Global Alliance for Vaccines and Immunization

Immunizing the Developing World

  • Medicine & Health
  • 1999

Bill Gates has described how his perspective changed when he read a 1996 New York Times story about how hundreds of thousands of children in the developing world die every year from dehydration after they become infected with something called rotavirus. “That can’t be right,” Gates thought. “I read the news all the time. I read about plane crashes and freak accidents. Where is the news about these half-million kids dying?” At that time, Gates was “exclusively focused” on running his company, and the Bill & Melinda Gates Foundation was just getting launched. Very soon, though, the “number-one global health priority” of the organization was delivering vaccines to poor children throughout the world. And by 1998, Gates had retired from Microsoft to pour himself into his philanthropy full-time.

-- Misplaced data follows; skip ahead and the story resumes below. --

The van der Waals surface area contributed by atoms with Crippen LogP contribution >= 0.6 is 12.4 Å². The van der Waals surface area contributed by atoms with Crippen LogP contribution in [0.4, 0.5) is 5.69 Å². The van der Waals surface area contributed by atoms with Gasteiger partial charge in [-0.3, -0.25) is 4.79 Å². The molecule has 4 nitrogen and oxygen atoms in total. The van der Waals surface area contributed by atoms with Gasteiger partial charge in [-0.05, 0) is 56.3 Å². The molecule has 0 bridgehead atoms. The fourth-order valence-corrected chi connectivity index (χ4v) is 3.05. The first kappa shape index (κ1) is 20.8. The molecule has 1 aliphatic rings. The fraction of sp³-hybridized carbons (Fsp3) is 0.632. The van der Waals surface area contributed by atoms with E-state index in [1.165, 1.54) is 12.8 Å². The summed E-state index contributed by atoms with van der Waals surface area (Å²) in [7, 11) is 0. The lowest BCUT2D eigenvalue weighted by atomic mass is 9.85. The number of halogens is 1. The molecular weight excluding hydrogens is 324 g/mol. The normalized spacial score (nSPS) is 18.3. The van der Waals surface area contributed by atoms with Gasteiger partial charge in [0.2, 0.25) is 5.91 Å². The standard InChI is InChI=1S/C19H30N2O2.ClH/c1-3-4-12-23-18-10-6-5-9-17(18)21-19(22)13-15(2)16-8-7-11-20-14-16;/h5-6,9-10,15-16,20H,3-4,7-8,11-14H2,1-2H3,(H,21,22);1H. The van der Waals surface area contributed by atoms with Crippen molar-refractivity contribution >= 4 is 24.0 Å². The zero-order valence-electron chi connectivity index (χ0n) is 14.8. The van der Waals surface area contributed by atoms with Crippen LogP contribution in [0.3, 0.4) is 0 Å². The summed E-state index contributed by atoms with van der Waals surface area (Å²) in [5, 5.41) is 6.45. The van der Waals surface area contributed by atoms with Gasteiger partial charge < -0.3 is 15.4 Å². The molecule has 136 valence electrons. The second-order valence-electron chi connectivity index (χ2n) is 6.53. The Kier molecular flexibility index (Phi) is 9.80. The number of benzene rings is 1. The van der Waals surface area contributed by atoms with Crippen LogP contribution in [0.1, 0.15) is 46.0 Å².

Then in 1999 Bill and Melinda Gates hosted a dinner at their home for experts and asked how momentum could be regained in vaccinating children overseas. By the end of the year the Gates Foundation had put $750 million on the table to launch a new Global Alliance for Vaccines and Immunization, now known as GAVI. The foundation subsequently made additional huge grants to expand the vaccine alliance, bringing the total Gates commitment to this cause to $2.5 billion.

With this burst of energy and funding, around three quarters of a billion children have been immunized against basic diseases since 2000, averting perhaps as many as 10 million deaths over a 15-year period. Working through the alliance and on its own, the Gates Foundation has been the prime driver in creating new vaccines—like ones for rotavirus, approved for widespread use in 2009, and pneumonia. In 2015 Gates announced a $50 million grant to Stanford University to set up a center to study how the immune system can be harnessed to develop future vaccines. The foundation has also greatly expanded access in poor countries to underutilized existing vaccines like those against hepatitis B, influenza type B, measles, and the five diseases blocked by the so-called pentavalent vaccine.